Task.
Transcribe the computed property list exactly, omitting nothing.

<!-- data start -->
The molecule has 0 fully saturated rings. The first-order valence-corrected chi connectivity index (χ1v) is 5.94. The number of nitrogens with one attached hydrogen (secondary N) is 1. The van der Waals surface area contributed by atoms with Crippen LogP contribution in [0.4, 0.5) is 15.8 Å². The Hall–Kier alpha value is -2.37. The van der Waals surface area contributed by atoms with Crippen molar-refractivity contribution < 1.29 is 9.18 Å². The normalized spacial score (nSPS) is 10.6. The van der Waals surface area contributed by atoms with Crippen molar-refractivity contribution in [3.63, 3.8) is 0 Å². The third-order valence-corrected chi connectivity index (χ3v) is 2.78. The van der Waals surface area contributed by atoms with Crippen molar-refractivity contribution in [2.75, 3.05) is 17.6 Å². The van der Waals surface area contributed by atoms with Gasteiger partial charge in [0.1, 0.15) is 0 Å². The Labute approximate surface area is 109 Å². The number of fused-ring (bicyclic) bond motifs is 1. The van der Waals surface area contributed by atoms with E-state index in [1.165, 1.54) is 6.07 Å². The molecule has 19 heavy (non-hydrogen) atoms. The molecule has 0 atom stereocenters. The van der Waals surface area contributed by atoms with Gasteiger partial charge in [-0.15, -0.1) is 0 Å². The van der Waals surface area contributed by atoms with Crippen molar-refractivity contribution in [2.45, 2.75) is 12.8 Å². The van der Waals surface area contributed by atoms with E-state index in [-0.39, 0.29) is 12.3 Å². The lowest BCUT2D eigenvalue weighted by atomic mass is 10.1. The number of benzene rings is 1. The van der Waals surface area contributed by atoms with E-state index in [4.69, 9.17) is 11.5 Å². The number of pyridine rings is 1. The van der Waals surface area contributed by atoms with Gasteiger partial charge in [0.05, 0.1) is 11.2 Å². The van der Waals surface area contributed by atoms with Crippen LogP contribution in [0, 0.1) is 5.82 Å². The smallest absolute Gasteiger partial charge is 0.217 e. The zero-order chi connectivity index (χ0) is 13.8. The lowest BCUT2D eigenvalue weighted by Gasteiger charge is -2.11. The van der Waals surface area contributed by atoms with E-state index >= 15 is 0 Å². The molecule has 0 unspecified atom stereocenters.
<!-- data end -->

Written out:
The molecule has 0 fully saturated rings. The first-order valence-corrected chi connectivity index (χ1v) is 5.94. The number of nitrogens with one attached hydrogen (secondary N) is 1. The van der Waals surface area contributed by atoms with Crippen LogP contribution in [0.4, 0.5) is 15.8 Å². The Hall–Kier alpha value is -2.37. The van der Waals surface area contributed by atoms with Crippen molar-refractivity contribution < 1.29 is 9.18 Å². The normalized spacial score (nSPS) is 10.6. The van der Waals surface area contributed by atoms with Crippen molar-refractivity contribution in [3.63, 3.8) is 0 Å². The third-order valence-corrected chi connectivity index (χ3v) is 2.78. The van der Waals surface area contributed by atoms with Crippen molar-refractivity contribution in [2.75, 3.05) is 17.6 Å². The van der Waals surface area contributed by atoms with Gasteiger partial charge in [0.1, 0.15) is 0 Å². The Labute approximate surface area is 109 Å². The number of fused-ring (bicyclic) bond motifs is 1. The van der Waals surface area contributed by atoms with E-state index in [1.165, 1.54) is 6.07 Å². The molecule has 19 heavy (non-hydrogen) atoms. The molecule has 0 atom stereocenters. The van der Waals surface area contributed by atoms with Gasteiger partial charge in [-0.15, -0.1) is 0 Å². The van der Waals surface area contributed by atoms with Crippen molar-refractivity contribution in [2.45, 2.75) is 12.8 Å². The van der Waals surface area contributed by atoms with E-state index in [-0.39, 0.29) is 12.3 Å². The lowest BCUT2D eigenvalue weighted by atomic mass is 10.1. The number of benzene rings is 1. The van der Waals surface area contributed by atoms with E-state index in [4.69, 9.17) is 11.5 Å². The number of pyridine rings is 1. The van der Waals surface area contributed by atoms with Gasteiger partial charge in [0.05, 0.1) is 11.2 Å². The van der Waals surface area contributed by atoms with Crippen LogP contribution in [0, 0.1) is 5.82 Å². The smallest absolute Gasteiger partial charge is 0.217 e. The zero-order chi connectivity index (χ0) is 13.8. The lowest BCUT2D eigenvalue weighted by Gasteiger charge is -2.11. The van der Waals surface area contributed by atoms with E-state index >= 15 is 0 Å². The molecule has 0 unspecified atom stereocenters.